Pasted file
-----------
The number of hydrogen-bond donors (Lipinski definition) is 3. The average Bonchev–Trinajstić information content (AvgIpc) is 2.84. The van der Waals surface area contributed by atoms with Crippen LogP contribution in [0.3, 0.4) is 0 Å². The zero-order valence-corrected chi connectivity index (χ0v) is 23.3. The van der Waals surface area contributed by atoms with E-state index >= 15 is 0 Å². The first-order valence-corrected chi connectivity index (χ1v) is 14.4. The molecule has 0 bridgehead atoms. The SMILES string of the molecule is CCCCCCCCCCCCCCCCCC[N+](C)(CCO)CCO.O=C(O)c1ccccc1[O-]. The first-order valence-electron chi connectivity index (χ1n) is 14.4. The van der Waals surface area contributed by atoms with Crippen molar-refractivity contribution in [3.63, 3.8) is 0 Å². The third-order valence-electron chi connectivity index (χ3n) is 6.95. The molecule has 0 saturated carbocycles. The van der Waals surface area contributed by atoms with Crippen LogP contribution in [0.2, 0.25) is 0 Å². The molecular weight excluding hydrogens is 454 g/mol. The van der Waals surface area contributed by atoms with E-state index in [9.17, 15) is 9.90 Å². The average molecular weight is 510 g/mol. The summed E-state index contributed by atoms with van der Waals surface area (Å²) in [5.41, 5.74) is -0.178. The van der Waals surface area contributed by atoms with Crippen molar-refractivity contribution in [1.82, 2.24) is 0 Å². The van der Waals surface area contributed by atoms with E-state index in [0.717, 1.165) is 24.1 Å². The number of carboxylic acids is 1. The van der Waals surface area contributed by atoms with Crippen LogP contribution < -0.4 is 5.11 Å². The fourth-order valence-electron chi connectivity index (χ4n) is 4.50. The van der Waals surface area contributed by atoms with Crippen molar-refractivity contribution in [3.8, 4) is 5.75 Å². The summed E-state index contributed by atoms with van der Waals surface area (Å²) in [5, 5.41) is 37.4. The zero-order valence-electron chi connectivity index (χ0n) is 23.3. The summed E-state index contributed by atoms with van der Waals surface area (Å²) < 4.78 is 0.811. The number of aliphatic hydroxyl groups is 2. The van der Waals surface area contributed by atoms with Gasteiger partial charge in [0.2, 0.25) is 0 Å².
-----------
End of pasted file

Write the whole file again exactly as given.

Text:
The number of hydrogen-bond donors (Lipinski definition) is 3. The average Bonchev–Trinajstić information content (AvgIpc) is 2.84. The van der Waals surface area contributed by atoms with Crippen LogP contribution in [0.3, 0.4) is 0 Å². The zero-order valence-corrected chi connectivity index (χ0v) is 23.3. The van der Waals surface area contributed by atoms with E-state index >= 15 is 0 Å². The first-order valence-corrected chi connectivity index (χ1v) is 14.4. The molecule has 0 bridgehead atoms. The SMILES string of the molecule is CCCCCCCCCCCCCCCCCC[N+](C)(CCO)CCO.O=C(O)c1ccccc1[O-]. The first-order valence-electron chi connectivity index (χ1n) is 14.4. The van der Waals surface area contributed by atoms with Crippen molar-refractivity contribution in [3.63, 3.8) is 0 Å². The third-order valence-electron chi connectivity index (χ3n) is 6.95. The molecule has 0 saturated carbocycles. The van der Waals surface area contributed by atoms with Crippen LogP contribution in [0.2, 0.25) is 0 Å². The molecular weight excluding hydrogens is 454 g/mol. The van der Waals surface area contributed by atoms with E-state index in [9.17, 15) is 9.90 Å². The average molecular weight is 510 g/mol. The summed E-state index contributed by atoms with van der Waals surface area (Å²) in [5.41, 5.74) is -0.178. The van der Waals surface area contributed by atoms with Crippen molar-refractivity contribution in [1.82, 2.24) is 0 Å². The van der Waals surface area contributed by atoms with E-state index in [0.717, 1.165) is 24.1 Å². The number of carboxylic acids is 1. The van der Waals surface area contributed by atoms with Crippen LogP contribution < -0.4 is 5.11 Å². The fourth-order valence-electron chi connectivity index (χ4n) is 4.50. The van der Waals surface area contributed by atoms with Crippen molar-refractivity contribution in [3.8, 4) is 5.75 Å². The summed E-state index contributed by atoms with van der Waals surface area (Å²) in [5, 5.41) is 37.4. The zero-order valence-electron chi connectivity index (χ0n) is 23.3. The summed E-state index contributed by atoms with van der Waals surface area (Å²) < 4.78 is 0.811. The number of aliphatic hydroxyl groups is 2. The van der Waals surface area contributed by atoms with Gasteiger partial charge in [0.2, 0.25) is 0 Å².